Things You'll Need
Mild liquid laundry detergent or liquid castile soap
Rag or microfiber cloth
Keep polyurethane away from direct contact with new fabrics and leather items to avoid the risk of color transfer. For example, new sweat shirts, jeans, and certain fabrics that aren't colorfast can transfer dye, even when they're dry. Moisture and perspiration can increase the risk of color transfer stains.
Polyurethane generally has a fabric backing or other material as support. Unlike vinyl, it has a soft, porous surface. Rinse soap off thoroughly and blot gently with a clean rag or lint-free cloth such as microfiber to remove excess moisture. Rough rubbing can damage the material's surface.
Don't use bleach on polyurethane. It isn't safe to use bleach on certain materials. Don't use detergents that contain bleach on polyurethane. Using chemical stain removers could damage the the material and may be unsafe to breathe.
Test detergent and any other cleaning agents on an unobtrusive area of the garment or object to check the effect.
Some dye stains won't come out.
Polyurethane's soft texture absorbs color transfer easily. It's commonly used as imitation leather in watchbands, wallets, belts, faux suede and handbags -- in addition to covering furniture from sofas to bean bag chairs. Dye from clothing, leather or any item that isn't colorfast can transfer to the polyurethane, leaving a stain. The challenge of removing a stain from polyurethane lies in removing the color transfer without damaging the material. Prompt action and the right supplies increase your chances of completely removing a color transfer stain out of polyurethane.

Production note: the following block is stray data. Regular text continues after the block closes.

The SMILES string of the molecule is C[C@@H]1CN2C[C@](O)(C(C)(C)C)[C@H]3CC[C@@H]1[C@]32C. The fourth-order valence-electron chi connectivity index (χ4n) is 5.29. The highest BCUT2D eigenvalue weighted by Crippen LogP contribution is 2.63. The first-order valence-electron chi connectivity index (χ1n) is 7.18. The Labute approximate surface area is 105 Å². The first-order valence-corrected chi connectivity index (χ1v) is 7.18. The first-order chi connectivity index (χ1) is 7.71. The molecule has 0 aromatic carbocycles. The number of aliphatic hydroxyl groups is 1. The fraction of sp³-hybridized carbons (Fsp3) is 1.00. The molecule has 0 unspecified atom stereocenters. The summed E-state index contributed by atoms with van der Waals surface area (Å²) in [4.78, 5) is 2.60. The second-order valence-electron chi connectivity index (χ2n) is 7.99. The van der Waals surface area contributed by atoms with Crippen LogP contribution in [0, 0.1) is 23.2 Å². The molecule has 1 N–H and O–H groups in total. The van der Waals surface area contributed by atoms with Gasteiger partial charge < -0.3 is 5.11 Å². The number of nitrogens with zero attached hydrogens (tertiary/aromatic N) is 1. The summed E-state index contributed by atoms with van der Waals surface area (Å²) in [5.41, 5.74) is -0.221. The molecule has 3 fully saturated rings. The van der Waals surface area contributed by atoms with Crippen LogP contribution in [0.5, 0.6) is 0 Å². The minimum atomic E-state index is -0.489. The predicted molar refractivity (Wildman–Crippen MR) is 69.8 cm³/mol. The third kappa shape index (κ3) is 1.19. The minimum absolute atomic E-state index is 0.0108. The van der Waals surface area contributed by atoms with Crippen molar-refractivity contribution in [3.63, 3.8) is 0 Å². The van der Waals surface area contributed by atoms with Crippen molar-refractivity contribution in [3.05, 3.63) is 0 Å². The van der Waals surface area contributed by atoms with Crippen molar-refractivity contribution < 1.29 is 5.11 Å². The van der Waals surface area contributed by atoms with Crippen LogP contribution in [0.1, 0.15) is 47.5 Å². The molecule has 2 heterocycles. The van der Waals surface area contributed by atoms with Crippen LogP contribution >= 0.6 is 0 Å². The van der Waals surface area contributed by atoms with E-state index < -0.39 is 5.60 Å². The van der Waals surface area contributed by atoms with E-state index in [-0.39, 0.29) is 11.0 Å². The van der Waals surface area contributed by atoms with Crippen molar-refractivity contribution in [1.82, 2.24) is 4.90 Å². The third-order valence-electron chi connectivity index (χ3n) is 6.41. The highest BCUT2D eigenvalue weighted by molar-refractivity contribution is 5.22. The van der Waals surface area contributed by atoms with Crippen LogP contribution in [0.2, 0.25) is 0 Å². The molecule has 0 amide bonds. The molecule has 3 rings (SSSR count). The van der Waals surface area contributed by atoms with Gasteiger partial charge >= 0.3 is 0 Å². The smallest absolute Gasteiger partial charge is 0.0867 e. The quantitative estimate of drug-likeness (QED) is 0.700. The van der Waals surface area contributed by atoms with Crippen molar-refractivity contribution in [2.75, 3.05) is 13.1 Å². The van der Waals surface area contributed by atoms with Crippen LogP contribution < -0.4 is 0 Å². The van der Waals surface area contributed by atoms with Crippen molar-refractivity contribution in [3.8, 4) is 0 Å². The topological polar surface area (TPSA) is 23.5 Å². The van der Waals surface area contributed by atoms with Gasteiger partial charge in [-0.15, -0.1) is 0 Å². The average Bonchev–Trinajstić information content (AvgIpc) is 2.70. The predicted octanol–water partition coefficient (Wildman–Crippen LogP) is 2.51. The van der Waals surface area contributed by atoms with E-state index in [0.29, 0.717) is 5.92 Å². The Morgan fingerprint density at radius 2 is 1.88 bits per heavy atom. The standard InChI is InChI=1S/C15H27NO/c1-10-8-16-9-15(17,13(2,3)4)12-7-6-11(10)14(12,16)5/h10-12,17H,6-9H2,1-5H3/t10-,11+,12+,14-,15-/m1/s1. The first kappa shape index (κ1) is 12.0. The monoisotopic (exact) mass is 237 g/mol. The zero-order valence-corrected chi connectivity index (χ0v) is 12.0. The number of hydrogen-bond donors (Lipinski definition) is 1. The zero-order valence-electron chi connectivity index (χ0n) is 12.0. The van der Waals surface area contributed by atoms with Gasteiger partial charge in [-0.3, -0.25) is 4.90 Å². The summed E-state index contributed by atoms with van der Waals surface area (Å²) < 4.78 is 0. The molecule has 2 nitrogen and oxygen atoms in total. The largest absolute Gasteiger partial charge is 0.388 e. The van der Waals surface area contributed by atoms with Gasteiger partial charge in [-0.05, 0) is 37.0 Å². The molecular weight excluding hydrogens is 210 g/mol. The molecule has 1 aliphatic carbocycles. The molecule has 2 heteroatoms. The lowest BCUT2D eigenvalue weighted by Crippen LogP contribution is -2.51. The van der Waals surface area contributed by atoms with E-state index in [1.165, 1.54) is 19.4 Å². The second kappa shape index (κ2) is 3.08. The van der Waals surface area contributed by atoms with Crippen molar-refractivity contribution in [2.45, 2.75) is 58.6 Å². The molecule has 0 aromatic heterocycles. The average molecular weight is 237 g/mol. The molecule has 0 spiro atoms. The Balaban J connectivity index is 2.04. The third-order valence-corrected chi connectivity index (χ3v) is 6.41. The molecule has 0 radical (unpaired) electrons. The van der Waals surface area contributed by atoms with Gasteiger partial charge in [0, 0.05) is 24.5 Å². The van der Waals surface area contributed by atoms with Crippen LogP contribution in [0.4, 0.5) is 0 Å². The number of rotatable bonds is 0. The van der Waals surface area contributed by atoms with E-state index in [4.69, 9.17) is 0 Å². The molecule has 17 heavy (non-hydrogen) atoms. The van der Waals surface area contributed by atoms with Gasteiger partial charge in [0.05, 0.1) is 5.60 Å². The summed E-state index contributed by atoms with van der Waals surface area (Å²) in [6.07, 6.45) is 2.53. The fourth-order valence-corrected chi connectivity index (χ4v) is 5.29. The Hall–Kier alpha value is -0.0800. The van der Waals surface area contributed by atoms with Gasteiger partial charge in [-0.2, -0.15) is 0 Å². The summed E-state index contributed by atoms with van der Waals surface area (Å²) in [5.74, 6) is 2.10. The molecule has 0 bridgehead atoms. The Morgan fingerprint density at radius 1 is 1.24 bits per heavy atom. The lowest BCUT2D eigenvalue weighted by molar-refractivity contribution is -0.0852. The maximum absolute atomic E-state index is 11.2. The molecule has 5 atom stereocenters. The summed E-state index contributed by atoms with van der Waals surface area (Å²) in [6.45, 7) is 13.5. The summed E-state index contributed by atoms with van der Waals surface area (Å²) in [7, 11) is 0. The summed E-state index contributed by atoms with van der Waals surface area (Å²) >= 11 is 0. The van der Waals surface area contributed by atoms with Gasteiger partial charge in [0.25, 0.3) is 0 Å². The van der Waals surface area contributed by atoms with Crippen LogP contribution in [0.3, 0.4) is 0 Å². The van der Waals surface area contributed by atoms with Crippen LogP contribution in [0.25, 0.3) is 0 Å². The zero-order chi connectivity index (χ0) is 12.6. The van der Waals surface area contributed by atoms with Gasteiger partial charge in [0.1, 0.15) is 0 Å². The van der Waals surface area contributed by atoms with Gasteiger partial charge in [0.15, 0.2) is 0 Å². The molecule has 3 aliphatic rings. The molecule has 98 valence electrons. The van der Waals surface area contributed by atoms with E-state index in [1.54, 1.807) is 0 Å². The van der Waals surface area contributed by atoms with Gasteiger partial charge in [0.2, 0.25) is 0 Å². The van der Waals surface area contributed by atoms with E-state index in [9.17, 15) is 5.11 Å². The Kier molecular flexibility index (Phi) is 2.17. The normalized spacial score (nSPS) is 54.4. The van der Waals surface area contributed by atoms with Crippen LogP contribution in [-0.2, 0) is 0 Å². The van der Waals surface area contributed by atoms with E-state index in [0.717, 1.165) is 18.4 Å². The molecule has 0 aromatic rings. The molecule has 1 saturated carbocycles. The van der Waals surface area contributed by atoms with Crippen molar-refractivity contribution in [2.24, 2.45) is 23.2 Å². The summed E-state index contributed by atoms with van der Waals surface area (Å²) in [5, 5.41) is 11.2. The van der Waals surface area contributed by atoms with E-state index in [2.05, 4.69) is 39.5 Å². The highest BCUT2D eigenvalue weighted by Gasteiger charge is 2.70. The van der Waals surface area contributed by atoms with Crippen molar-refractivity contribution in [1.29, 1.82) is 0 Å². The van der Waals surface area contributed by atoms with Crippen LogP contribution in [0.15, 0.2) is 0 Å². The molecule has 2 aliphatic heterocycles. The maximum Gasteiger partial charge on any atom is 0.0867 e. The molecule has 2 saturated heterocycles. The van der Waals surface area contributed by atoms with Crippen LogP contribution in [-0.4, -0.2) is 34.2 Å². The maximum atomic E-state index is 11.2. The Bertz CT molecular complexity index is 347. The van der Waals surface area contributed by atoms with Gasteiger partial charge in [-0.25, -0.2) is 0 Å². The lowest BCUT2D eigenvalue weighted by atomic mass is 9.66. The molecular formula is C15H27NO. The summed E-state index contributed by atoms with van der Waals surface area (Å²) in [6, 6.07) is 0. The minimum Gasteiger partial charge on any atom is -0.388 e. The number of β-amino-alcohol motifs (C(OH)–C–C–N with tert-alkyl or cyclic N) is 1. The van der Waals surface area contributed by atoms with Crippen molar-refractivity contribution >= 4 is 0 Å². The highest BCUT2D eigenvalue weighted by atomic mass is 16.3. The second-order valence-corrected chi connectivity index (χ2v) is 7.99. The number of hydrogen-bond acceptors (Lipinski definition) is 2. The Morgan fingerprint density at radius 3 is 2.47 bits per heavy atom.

Apply liquid detergent on the color transfer stain. Leave it on for 20 minutes. Rub the polyurethane gently with a rag or microfiber cloth to help remove the stain.
Reapply the soap or detergent if any of the stain remains. Leave it on for at least 20 minutes and then use warm water on a clean rag to clean the stained area.
Make a paste of equal parts of baking soda and water, if the stain has penetrated the polyurethane and isn't coming out fully with the soap treatment. Test the baking soda on an unobtrusive area. The slight abrasive quality of baking soda can help remove the stain, but may leave the finish looking dull.
Gryphon Adams began publishing in 1985. He contributed to the "San Francisco Chronicle" and "Dark Voices." Adams writes about a variety of topics, including teaching, floral design, landscaping and home furnishings. Adams is a certified health educator and a massage practitioner. He received his Master of Fine Arts at San Francisco State University.